It’s a family trait, I think. I mean, Jesus had no common sense either. Common sense would have told him that you can’t walk on water. Common sense would have told him not to spit in someone’s eye to heal them of blindness. Common sense would have said that Lazarus had been dead way too long to experience any type of healing. Common sense would have said water does not just turn into wine. Common sense would have told him not to speak to crazy men in a graveyard as if they were demon-possessed. Common sense would have said that paralyzed men don’t just get up and carry their mats home. Common sense would have said that leprosy is an incurable and deadly disease. Common sense would have scoffed at the idea of being put through such horrific beatings, being nailed to a cross and thinking that a couple days later, you’d walk out in a new body. Common sense would vehemently opposed the idea of resurrection and eternal life. And I know it’s a family trait because even before Christ, common sense was missing. Common sense would have told Abraham that there’s no way God would test his faith by telling him to offer Isaac as a sacrifice. Common sense would have told Moses raging rivers do not part, and water does not come from rocks, nor does manna rain from the sky. Common sense would have told Joshua that walls do not fall by walking around them for a week. Common sense would have told Ruth there was no hope for a happily ever after, and Esther would not have dared hope that the king would notice her, a Jewish teenager. Common sense would have told David there was no way a couple stones would be able to beat the champion giant of the Philistines. And I can just imagine what common sense would have said to Shadrach, Meshach and Abednego … or Daniel, who faced a den of hungry lions for defying the king’s edict. Yes, as I read through the scriptures it is quite evident that some believers lack common sense. And thank God for that!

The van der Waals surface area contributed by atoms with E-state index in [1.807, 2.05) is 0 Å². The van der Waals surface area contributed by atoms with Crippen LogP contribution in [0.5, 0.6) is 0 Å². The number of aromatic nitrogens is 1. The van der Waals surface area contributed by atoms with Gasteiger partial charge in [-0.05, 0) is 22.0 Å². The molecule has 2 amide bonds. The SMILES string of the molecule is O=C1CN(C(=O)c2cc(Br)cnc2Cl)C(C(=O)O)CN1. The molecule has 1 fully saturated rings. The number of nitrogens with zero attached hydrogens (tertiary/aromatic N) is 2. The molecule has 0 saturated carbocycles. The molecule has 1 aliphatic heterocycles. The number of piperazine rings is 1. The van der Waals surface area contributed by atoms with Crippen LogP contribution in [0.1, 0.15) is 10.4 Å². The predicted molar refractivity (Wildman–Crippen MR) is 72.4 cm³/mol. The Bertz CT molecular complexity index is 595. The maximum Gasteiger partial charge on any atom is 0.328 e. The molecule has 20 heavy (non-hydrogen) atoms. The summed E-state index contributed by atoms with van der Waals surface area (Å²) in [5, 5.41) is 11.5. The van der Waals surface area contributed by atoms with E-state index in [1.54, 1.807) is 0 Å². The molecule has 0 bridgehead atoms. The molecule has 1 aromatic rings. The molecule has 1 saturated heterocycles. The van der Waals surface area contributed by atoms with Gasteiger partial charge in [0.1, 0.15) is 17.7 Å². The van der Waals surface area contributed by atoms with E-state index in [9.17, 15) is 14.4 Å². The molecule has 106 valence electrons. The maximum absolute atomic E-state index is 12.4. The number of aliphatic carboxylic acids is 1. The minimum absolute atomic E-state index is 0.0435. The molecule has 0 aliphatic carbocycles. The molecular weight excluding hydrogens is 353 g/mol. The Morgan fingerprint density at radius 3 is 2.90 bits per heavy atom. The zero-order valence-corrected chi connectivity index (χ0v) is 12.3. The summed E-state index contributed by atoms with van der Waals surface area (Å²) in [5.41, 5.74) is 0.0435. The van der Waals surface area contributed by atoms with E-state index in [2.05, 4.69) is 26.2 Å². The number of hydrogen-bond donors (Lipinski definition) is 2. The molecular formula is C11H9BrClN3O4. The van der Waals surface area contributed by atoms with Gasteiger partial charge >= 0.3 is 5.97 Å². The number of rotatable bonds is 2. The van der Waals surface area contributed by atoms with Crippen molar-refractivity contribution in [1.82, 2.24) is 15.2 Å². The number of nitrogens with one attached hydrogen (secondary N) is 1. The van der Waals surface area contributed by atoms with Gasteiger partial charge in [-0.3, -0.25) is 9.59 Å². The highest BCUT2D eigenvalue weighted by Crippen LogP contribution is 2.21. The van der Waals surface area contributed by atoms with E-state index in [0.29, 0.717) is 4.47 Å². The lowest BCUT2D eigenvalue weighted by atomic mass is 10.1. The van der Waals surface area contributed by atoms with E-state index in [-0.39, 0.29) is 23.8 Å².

It seems that sometimes, the greatest enemy of a promise from God is common sense. Thank you, Father, for giving us faith to defy what is common, and thank you that when we do, you work amazing miracles among us.

I called someone who was still at the hospital a few hours later and was told that he is doing much better than they expected. The nurses can’t explain it. But while many there are baffled, there’s a few that simply expected this all along. I can’t wait until he comes home with a complete healing, a wonderful anointing for the calling God has placed on him, and faith that defies logic and common sense!

Instant in Season and Out